Eldest daughter Beth is alone with her fading mother as she takes her final breath and says something about Beth’s long-departed brother and sister, who may not have disappeared forever. Beth is still reeling from the loss of her mother when her estranged siblings show up. Michael, the youngest, hasn’t been home since their father’s disappearance seven years ago. In the meantime, he’s outgrown his siblings, trading his share of the family troubles for a high-paying job in San Jose. Nicole, the middle child, has been overpowered by addiction and prioritized tuning out reality over any sense of responsibility, much to Beth’s disgust. Though their mother’s death marks an ending for the family, it’s also a beginning, as the three siblings realize when they find a disturbing videotape among their parents’ belongings. The video, from 1999, sheds suspicion on their father’s disappearance, linking it to a long-unsolved neighborhood mystery. Was it just a series of unfortunate circumstances that broke the family apart, or does something more sinister underlie the sadness they’ve all found in life? In chapters that rotate among the family’s first-person narratives, the siblings take turns digging up stories and secrets in their search for solace.

Answers are hard to come by in this twisting tale designed to trick and delight.

Pub Date: April 30, 2024

ISBN: 9798212182843

Page Count: 270

Publisher: Blackstone

Review Posted Online: Feb. 3, 2024

Kirkus Reviews Issue: March 1, 2024

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THE HOUSE ACROSS THE LAKE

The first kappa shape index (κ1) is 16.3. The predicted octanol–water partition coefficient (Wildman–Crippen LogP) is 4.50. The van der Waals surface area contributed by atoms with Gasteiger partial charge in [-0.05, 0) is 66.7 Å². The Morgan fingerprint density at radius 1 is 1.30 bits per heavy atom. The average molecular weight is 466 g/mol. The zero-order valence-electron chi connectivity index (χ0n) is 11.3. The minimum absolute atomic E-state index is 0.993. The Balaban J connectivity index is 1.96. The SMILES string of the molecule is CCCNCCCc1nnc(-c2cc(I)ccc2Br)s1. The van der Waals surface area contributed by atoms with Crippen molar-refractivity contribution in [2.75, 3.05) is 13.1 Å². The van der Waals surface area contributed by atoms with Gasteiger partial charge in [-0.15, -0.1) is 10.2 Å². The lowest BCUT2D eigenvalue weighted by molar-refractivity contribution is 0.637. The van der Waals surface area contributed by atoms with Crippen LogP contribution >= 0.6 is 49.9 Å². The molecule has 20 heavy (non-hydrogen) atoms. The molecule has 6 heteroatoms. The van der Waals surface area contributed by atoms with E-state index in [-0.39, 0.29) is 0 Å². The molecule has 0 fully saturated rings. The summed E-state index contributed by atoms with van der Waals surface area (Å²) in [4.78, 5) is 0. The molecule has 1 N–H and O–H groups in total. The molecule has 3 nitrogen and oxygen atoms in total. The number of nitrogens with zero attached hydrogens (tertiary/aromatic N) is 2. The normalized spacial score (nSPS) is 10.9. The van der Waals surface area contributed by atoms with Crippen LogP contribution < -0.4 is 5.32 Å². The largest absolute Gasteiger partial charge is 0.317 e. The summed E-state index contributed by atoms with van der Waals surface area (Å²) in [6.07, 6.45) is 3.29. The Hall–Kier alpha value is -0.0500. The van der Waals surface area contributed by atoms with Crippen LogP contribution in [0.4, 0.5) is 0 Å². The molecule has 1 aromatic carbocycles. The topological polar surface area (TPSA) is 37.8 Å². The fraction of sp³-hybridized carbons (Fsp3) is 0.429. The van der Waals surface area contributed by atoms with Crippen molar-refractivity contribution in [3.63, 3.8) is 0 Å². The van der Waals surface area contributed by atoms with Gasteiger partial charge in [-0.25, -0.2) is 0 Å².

A weird, wild ride.

Celebrity scandal and a haunted lake drive the narrative in this bestselling author’s latest serving of subtly ironic suspense.

Sager’s debut, Final Girls (2017), was fun and beautifully crafted. His most recent novels—Home Before Dark (2020) and Survive the Night (2021) —have been fun and a bit rickety. His new novel fits that mold. Narrator Casey Fletcher grew up watching her mother dazzle audiences, and then she became an actor herself. While she never achieves the “America’s sweetheart” status her mother enjoyed, Casey makes a career out of bit parts in movies and on TV and meatier parts onstage. Then the death of her husband sends her into an alcoholic spiral that ends with her getting fired from a Broadway play. When paparazzi document her substance abuse, her mother exiles her to the family retreat in Vermont. Casey has a dry, droll perspective that persists until circumstances overwhelm her, and if you’re getting a Carrie Fisher vibe from Casey Fletcher, that is almost certainly not an accident. Once in Vermont, she passes the time drinking bourbon and watching the former supermodel and the tech mogul who live across the lake through a pair of binoculars. Casey befriends Katherine Royce after rescuing her when she almost drowns and soon concludes that all is not well in Katherine and Tom’s marriage. Then Katherine disappears….It would be unfair to say too much about what happens next, but creepy coincidences start piling up, and eventually, Casey has to face the possibility that maybe some of the eerie legends about Lake Greene might have some truth to them. Sager certainly delivers a lot of twists, and he ventures into what is, for him, new territory. Are there some things that don’t quite add up at the end? Maybe, but asking that question does nothing but spoil a highly entertaining read.

A weird, wild ride.

Pub Date: June 21, 2022

ISBN: 978-0-593-18319-9

Page Count: 368

Publisher: Dutton

Review Posted Online: March 29, 2022

Kirkus Reviews Issue: April 15, 2022